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Asthma as Related to Acid Reflux PDF  | Print |  E-mail
Image Asthma is a chronic lung condition that is characterized by breathing difficulties. People who suffer from asthma have air passages that are extra sensitive or hyper-responsive. In the course of an asthma attack, the airways become irritated and react by narrowing and constricting, causing increased resistance to airflow, and obstruction of the flow of air through the air passages to and from the lungs.

There is research to indicate that the symptoms of asthma may worsen when stomach acid rises in your throat. This condition is called gastro-oesophageal reflux disease, or GERD. It is commonly referred to as acid reflux. One result of acid reflux is painful heartburn which can be relieved with the administration of antacid medicines. These are special medications which neutralize stomach acids. Acid reflux commonly affects older and overweight people. However, it can also occur in children and people of all types.

There have been studies in which researchers have injected acid into the stomachs of asthma sufferers and it had a significant impact on their asthma resulting in worsened asthma symptoms. Evidence also suggest that asthma sufferers get acid reflux with greater frequency than people who do not suffer from asthma. This is probably due to great pressure changes present in the chest of people with asthma during the course of breathing. This high pressure could cause liquid to travel up the esophagus from the stomach. In these cases, it would seem that people who have asthma lose out twice: they suffer from asthma and they may suffer from acid reflux more often than people who do not suffer from asthma. However, there is more to this story. If acid reflux was an genuine and important cause of increase in asthma severity, then acid reflux treatments should make the asthma better, however, this is generally not the case.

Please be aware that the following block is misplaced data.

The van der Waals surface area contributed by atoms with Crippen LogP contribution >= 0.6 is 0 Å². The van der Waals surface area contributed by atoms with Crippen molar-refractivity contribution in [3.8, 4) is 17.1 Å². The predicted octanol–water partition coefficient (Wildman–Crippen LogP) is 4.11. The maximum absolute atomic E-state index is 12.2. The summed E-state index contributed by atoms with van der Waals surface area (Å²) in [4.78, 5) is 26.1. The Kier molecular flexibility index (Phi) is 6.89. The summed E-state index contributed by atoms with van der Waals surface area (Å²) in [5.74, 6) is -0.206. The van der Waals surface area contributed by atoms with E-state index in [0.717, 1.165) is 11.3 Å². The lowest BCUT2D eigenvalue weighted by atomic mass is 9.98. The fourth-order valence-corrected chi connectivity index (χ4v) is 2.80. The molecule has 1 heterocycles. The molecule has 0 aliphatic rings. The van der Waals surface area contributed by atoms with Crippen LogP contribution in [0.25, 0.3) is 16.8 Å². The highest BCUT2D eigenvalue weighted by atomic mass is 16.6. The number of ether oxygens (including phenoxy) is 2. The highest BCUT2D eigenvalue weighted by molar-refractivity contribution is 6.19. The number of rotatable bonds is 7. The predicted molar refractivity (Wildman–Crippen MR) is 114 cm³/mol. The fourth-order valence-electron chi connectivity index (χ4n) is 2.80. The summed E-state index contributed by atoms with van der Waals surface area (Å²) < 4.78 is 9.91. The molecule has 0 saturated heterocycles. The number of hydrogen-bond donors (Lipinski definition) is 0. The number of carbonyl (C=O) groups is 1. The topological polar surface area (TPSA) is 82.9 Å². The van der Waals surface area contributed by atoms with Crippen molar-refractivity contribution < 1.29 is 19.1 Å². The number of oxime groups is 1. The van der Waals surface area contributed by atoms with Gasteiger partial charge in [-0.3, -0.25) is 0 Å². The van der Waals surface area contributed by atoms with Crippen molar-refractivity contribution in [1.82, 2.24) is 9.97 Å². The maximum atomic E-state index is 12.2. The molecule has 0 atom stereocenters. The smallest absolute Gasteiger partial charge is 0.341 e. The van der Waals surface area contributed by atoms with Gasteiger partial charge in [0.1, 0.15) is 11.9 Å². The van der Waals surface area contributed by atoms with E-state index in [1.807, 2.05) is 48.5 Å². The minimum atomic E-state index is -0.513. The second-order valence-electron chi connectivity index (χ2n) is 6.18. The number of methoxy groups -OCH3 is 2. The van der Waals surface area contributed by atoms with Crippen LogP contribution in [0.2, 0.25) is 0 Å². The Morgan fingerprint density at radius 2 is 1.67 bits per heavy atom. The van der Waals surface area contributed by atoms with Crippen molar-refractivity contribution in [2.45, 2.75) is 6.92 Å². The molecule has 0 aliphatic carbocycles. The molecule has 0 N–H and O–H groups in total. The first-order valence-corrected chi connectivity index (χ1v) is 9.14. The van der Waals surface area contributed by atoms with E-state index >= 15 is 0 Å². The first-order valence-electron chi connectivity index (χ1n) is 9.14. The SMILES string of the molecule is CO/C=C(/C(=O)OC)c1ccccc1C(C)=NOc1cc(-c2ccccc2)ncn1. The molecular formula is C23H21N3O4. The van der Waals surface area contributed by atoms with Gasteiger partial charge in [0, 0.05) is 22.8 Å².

In the meantime, if you suffer from both asthma and acid reflux, it could just be that careful management of your reflux will ease your breathing. If your asthma is severe and the cause is unknown, some doctors might test to see whether you have or had acid reflux by conducting tests to measure your stomach acidity. If the result showed acid reflux tendencies, then your doctor would most likely attempt to improve your lungs by treating your stomach.
 
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